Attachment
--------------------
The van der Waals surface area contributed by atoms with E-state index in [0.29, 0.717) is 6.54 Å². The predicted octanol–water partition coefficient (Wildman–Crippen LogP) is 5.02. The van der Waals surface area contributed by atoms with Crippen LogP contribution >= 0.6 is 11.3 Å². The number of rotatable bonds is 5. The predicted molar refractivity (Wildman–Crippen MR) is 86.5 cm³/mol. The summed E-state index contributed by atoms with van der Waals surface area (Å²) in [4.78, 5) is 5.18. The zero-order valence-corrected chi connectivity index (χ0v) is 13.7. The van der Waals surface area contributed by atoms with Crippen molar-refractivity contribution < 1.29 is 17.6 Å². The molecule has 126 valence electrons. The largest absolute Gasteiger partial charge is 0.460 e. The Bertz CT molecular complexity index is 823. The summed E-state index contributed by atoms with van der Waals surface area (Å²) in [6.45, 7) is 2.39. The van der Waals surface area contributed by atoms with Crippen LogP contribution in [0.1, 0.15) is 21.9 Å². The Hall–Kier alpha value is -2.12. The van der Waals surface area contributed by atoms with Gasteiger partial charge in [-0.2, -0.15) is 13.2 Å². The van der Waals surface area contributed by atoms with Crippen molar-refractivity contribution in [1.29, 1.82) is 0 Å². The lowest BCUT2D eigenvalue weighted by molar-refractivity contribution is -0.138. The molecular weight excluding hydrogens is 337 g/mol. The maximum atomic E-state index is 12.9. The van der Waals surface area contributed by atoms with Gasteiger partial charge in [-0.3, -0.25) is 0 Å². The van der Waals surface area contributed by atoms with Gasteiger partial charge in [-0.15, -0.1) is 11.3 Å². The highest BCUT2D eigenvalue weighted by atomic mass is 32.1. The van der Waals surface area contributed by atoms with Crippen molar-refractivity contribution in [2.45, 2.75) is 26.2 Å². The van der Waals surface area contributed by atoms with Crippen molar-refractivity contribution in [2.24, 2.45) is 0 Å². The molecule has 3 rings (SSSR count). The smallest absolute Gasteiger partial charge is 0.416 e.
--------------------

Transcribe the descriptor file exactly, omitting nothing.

The van der Waals surface area contributed by atoms with E-state index in [0.29, 0.717) is 6.54 Å². The predicted octanol–water partition coefficient (Wildman–Crippen LogP) is 5.02. The van der Waals surface area contributed by atoms with Crippen LogP contribution >= 0.6 is 11.3 Å². The number of rotatable bonds is 5. The predicted molar refractivity (Wildman–Crippen MR) is 86.5 cm³/mol. The summed E-state index contributed by atoms with van der Waals surface area (Å²) in [4.78, 5) is 5.18. The zero-order valence-corrected chi connectivity index (χ0v) is 13.7. The van der Waals surface area contributed by atoms with Crippen molar-refractivity contribution < 1.29 is 17.6 Å². The molecule has 126 valence electrons. The largest absolute Gasteiger partial charge is 0.460 e. The Bertz CT molecular complexity index is 823. The summed E-state index contributed by atoms with van der Waals surface area (Å²) in [6.45, 7) is 2.39. The van der Waals surface area contributed by atoms with Crippen LogP contribution in [0.1, 0.15) is 21.9 Å². The Hall–Kier alpha value is -2.12. The van der Waals surface area contributed by atoms with Gasteiger partial charge in [-0.2, -0.15) is 13.2 Å². The van der Waals surface area contributed by atoms with Crippen molar-refractivity contribution in [1.29, 1.82) is 0 Å². The lowest BCUT2D eigenvalue weighted by molar-refractivity contribution is -0.138. The molecular weight excluding hydrogens is 337 g/mol. The maximum atomic E-state index is 12.9. The van der Waals surface area contributed by atoms with Gasteiger partial charge in [-0.3, -0.25) is 0 Å². The van der Waals surface area contributed by atoms with Gasteiger partial charge in [-0.15, -0.1) is 11.3 Å². The highest BCUT2D eigenvalue weighted by atomic mass is 32.1. The van der Waals surface area contributed by atoms with Crippen molar-refractivity contribution in [2.45, 2.75) is 26.2 Å². The van der Waals surface area contributed by atoms with Crippen molar-refractivity contribution in [2.24, 2.45) is 0 Å². The molecule has 3 rings (SSSR count). The smallest absolute Gasteiger partial charge is 0.416 e.